Sunday, January 31, 2016

All Learning Doesn't Have Equal Value

Goulet Pens, where I buy and where I learn.
My newest hobby is journaling with fountain pens. I jumped in pretty heavily last fall and have bought several pens and different inks to use. I have watched weeks worth of videos, and that is not hyperbole! I bought a few journals and have been writing about my day for over a month and  half (and even bought a Fuji instant camera to take teeny instant pictures I can put in my journal.)

I don't know if this hobby will last for years, but I am really enjoying it now. That's the thing about stuff we in education label 'passion projects', they are very important while we are passionate but the love may not last a lifetime. I acknowledge that even as I pay both money and mental capital into it. But, what do I get from this learning? It makes me happy.

As an educator my business is understanding learning. While being a teacher implies the transfer of specific content knowledge from us to students, I prefer to think of it on a more basic level. We help kids learn things they otherwise might not choose to learn. Kids can (and do) learn at a high level when they want to learn. (Sometimes I wonder if educators forget this.) There is very little transferable content area learning that is taking place with my new hobby. I suspect that would mean many educators would see this hobby as relatively valueless in my classroom. I won't argue that point, because it isn't relevant.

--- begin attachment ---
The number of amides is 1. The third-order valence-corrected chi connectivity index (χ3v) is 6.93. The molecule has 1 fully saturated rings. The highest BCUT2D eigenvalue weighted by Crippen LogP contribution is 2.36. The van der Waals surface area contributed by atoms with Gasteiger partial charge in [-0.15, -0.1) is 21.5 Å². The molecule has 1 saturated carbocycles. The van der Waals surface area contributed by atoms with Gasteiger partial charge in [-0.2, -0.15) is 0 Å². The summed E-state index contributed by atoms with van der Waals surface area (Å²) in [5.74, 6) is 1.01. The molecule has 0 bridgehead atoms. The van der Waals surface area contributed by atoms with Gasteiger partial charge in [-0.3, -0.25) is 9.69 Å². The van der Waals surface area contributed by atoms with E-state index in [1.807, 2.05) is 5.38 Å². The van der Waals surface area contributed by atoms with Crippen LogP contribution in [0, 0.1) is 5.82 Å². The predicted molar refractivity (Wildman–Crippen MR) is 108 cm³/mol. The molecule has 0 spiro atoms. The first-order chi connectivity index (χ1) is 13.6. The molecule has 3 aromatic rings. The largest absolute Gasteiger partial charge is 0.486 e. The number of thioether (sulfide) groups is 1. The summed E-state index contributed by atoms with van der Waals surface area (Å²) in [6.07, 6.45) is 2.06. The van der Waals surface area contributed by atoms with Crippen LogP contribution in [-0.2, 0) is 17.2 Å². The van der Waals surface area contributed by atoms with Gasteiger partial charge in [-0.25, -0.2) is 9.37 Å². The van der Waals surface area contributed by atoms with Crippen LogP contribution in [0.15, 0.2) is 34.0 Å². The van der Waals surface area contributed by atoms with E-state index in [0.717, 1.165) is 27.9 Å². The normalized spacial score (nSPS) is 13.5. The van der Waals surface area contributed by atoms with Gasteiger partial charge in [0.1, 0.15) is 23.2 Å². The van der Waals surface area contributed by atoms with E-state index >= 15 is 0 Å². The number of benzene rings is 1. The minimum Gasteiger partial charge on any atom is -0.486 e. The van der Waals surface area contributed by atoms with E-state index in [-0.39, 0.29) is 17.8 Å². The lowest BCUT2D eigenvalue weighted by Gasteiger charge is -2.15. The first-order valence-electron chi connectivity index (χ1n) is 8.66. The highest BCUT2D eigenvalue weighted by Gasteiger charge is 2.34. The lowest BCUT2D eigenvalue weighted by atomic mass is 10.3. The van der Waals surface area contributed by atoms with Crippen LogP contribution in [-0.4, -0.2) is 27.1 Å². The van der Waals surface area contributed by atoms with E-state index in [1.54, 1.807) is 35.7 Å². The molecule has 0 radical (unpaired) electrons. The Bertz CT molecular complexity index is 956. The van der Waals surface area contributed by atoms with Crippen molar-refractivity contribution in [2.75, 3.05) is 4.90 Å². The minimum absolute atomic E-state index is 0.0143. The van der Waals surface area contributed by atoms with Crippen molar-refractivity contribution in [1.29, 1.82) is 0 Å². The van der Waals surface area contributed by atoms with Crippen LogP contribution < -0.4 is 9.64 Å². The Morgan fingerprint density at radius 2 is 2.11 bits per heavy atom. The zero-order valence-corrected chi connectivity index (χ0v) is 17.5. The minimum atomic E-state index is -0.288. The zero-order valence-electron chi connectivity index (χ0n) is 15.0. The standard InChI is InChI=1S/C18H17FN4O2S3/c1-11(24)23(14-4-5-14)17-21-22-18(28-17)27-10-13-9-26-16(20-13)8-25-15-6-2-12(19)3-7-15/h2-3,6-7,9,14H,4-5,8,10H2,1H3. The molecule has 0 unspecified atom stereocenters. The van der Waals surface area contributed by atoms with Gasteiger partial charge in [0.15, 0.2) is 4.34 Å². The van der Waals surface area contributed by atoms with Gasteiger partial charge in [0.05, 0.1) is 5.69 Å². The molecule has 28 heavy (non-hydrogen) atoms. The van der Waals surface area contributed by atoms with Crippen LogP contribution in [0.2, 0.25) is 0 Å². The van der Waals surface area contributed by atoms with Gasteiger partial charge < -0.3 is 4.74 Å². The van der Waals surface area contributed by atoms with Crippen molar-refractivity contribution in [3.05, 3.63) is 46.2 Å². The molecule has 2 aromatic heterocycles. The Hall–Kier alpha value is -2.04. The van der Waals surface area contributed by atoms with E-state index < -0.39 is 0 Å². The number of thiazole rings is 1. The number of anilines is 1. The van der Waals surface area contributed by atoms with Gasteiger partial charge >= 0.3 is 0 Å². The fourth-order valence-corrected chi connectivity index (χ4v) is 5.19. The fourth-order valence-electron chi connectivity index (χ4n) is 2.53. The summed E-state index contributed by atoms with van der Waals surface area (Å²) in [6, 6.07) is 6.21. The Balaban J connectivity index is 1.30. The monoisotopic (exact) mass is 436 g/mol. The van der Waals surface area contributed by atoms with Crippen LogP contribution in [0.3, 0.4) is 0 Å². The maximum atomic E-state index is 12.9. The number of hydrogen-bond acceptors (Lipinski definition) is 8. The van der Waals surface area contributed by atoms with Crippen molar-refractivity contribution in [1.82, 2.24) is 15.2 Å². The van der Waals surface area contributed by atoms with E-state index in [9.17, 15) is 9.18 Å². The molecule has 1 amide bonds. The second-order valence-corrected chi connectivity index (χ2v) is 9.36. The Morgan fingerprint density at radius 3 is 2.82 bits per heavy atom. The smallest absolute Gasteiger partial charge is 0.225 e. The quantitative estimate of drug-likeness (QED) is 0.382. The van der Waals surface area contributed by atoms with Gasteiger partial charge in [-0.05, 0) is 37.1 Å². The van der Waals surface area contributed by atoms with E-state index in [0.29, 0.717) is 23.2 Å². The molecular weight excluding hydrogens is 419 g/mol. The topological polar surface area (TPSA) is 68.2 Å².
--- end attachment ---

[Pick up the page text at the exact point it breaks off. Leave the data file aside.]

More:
Simply put, the fact that I am learning is enough. When I choose to share what I am learning with my students, and you know it happens because no one can keep something they are passionate about private (unless it is a taboo subject), my students see me excited about something other than the curriculum I teach. There is no real, intrinsic value to them in watching me share in terms of picking up new content knowledge. They won't become better geographers or historians because I let them borrow my fountain pens to write with. Heck, they probably are more interested in how the pens write than what they are putting on the page so it might even keep them from learning a fact or two. I guess that means that my hobby could in fact be keeping them from gaining as much content knowledge. So, some might say that my hobby is less than valueless, that it inhibits learning.

The real problem here is not that kids are not learning the content schools require of them, it isn't even that they reject learning what we teach passionately (because it is our thing!) The real problem is we make a value judgement that what they want to learn is less valuable than what we want to teach them. The thing is, in our culture that might be a very true statement. There is specific content knowledge, specific skills, and specific levels of competency based upon certifications. When it comes to jobs, all learning does not have equal value.

Of course, one does have to make the assumption that ultimate goal of learning is getting a good job and not living happily.